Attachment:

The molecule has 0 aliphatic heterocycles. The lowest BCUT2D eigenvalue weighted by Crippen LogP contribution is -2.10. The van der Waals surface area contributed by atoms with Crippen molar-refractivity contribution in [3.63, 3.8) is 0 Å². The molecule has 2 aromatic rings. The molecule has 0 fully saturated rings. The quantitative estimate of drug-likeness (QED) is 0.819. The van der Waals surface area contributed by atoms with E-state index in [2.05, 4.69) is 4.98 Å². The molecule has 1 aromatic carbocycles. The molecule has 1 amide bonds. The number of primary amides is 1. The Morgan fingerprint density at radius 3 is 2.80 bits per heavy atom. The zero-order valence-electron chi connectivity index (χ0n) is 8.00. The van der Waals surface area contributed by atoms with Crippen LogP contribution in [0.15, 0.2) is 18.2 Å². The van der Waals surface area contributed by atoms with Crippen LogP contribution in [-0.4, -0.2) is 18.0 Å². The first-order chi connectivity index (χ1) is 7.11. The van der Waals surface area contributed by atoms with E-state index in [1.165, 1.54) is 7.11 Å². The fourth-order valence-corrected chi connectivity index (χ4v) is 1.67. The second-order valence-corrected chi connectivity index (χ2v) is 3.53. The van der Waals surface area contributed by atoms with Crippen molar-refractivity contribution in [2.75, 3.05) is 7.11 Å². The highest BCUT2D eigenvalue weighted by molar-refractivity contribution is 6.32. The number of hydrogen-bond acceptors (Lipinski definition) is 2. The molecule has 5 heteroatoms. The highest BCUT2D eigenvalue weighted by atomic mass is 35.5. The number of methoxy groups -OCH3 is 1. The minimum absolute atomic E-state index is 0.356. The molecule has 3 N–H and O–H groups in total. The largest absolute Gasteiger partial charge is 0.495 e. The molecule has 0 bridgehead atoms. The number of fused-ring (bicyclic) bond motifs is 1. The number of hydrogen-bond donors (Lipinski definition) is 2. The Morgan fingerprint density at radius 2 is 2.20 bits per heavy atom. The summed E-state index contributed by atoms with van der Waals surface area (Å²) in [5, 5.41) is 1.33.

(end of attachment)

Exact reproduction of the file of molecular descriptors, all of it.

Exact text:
The molecule has 0 aliphatic heterocycles. The lowest BCUT2D eigenvalue weighted by Crippen LogP contribution is -2.10. The van der Waals surface area contributed by atoms with Crippen molar-refractivity contribution in [3.63, 3.8) is 0 Å². The molecule has 2 aromatic rings. The molecule has 0 fully saturated rings. The quantitative estimate of drug-likeness (QED) is 0.819. The van der Waals surface area contributed by atoms with E-state index in [2.05, 4.69) is 4.98 Å². The molecule has 1 aromatic carbocycles. The molecule has 1 amide bonds. The number of primary amides is 1. The Morgan fingerprint density at radius 3 is 2.80 bits per heavy atom. The zero-order valence-electron chi connectivity index (χ0n) is 8.00. The van der Waals surface area contributed by atoms with Crippen LogP contribution in [0.15, 0.2) is 18.2 Å². The van der Waals surface area contributed by atoms with Crippen LogP contribution in [-0.4, -0.2) is 18.0 Å². The first-order chi connectivity index (χ1) is 7.11. The van der Waals surface area contributed by atoms with E-state index in [1.165, 1.54) is 7.11 Å². The fourth-order valence-corrected chi connectivity index (χ4v) is 1.67. The second-order valence-corrected chi connectivity index (χ2v) is 3.53. The van der Waals surface area contributed by atoms with Crippen molar-refractivity contribution in [2.75, 3.05) is 7.11 Å². The highest BCUT2D eigenvalue weighted by molar-refractivity contribution is 6.32. The number of hydrogen-bond acceptors (Lipinski definition) is 2. The molecule has 5 heteroatoms. The highest BCUT2D eigenvalue weighted by atomic mass is 35.5. The number of methoxy groups -OCH3 is 1. The minimum absolute atomic E-state index is 0.356. The molecule has 3 N–H and O–H groups in total. The largest absolute Gasteiger partial charge is 0.495 e. The molecule has 0 bridgehead atoms. The number of fused-ring (bicyclic) bond motifs is 1. The number of hydrogen-bond donors (Lipinski definition) is 2. The Morgan fingerprint density at radius 2 is 2.20 bits per heavy atom. The summed E-state index contributed by atoms with van der Waals surface area (Å²) in [5, 5.41) is 1.33.